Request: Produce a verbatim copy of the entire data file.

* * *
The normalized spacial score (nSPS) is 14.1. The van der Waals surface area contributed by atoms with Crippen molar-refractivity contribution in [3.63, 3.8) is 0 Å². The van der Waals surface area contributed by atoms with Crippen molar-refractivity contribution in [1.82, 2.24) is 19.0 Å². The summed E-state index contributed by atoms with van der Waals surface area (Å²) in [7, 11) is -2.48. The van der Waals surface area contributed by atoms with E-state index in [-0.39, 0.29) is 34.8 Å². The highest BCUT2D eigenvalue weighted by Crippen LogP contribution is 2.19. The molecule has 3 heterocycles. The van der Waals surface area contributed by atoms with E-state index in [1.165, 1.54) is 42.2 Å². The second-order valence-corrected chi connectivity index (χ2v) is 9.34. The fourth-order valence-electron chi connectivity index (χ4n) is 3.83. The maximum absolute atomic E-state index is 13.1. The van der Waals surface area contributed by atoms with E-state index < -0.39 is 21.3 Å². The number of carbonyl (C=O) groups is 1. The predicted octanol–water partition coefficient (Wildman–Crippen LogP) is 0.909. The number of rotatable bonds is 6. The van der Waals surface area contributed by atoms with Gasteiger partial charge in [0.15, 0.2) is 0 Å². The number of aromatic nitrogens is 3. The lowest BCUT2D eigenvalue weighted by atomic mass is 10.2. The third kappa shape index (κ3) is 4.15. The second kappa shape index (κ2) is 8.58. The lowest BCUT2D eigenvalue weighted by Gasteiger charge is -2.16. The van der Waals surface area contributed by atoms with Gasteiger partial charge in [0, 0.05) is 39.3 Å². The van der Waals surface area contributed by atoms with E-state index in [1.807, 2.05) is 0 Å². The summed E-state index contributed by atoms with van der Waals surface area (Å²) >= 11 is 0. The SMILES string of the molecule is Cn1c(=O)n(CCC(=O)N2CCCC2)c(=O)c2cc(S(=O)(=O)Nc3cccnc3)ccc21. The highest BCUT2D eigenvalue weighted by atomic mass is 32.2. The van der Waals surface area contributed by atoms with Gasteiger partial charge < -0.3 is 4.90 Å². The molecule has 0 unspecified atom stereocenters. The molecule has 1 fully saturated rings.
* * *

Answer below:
The normalized spacial score (nSPS) is 14.1. The van der Waals surface area contributed by atoms with Crippen molar-refractivity contribution in [3.63, 3.8) is 0 Å². The van der Waals surface area contributed by atoms with Crippen molar-refractivity contribution in [1.82, 2.24) is 19.0 Å². The summed E-state index contributed by atoms with van der Waals surface area (Å²) in [7, 11) is -2.48. The van der Waals surface area contributed by atoms with E-state index in [-0.39, 0.29) is 34.8 Å². The highest BCUT2D eigenvalue weighted by Crippen LogP contribution is 2.19. The molecule has 3 heterocycles. The van der Waals surface area contributed by atoms with E-state index in [1.165, 1.54) is 42.2 Å². The second-order valence-corrected chi connectivity index (χ2v) is 9.34. The fourth-order valence-electron chi connectivity index (χ4n) is 3.83. The maximum absolute atomic E-state index is 13.1. The van der Waals surface area contributed by atoms with E-state index < -0.39 is 21.3 Å². The number of carbonyl (C=O) groups is 1. The predicted octanol–water partition coefficient (Wildman–Crippen LogP) is 0.909. The number of rotatable bonds is 6. The van der Waals surface area contributed by atoms with Gasteiger partial charge in [0.15, 0.2) is 0 Å². The number of aromatic nitrogens is 3. The lowest BCUT2D eigenvalue weighted by atomic mass is 10.2. The third kappa shape index (κ3) is 4.15. The second kappa shape index (κ2) is 8.58. The lowest BCUT2D eigenvalue weighted by Gasteiger charge is -2.16. The van der Waals surface area contributed by atoms with Gasteiger partial charge in [0, 0.05) is 39.3 Å². The van der Waals surface area contributed by atoms with E-state index in [1.807, 2.05) is 0 Å². The summed E-state index contributed by atoms with van der Waals surface area (Å²) >= 11 is 0. The SMILES string of the molecule is Cn1c(=O)n(CCC(=O)N2CCCC2)c(=O)c2cc(S(=O)(=O)Nc3cccnc3)ccc21. The highest BCUT2D eigenvalue weighted by atomic mass is 32.2. The van der Waals surface area contributed by atoms with Gasteiger partial charge < -0.3 is 4.90 Å². The molecule has 0 unspecified atom stereocenters. The molecule has 1 fully saturated rings.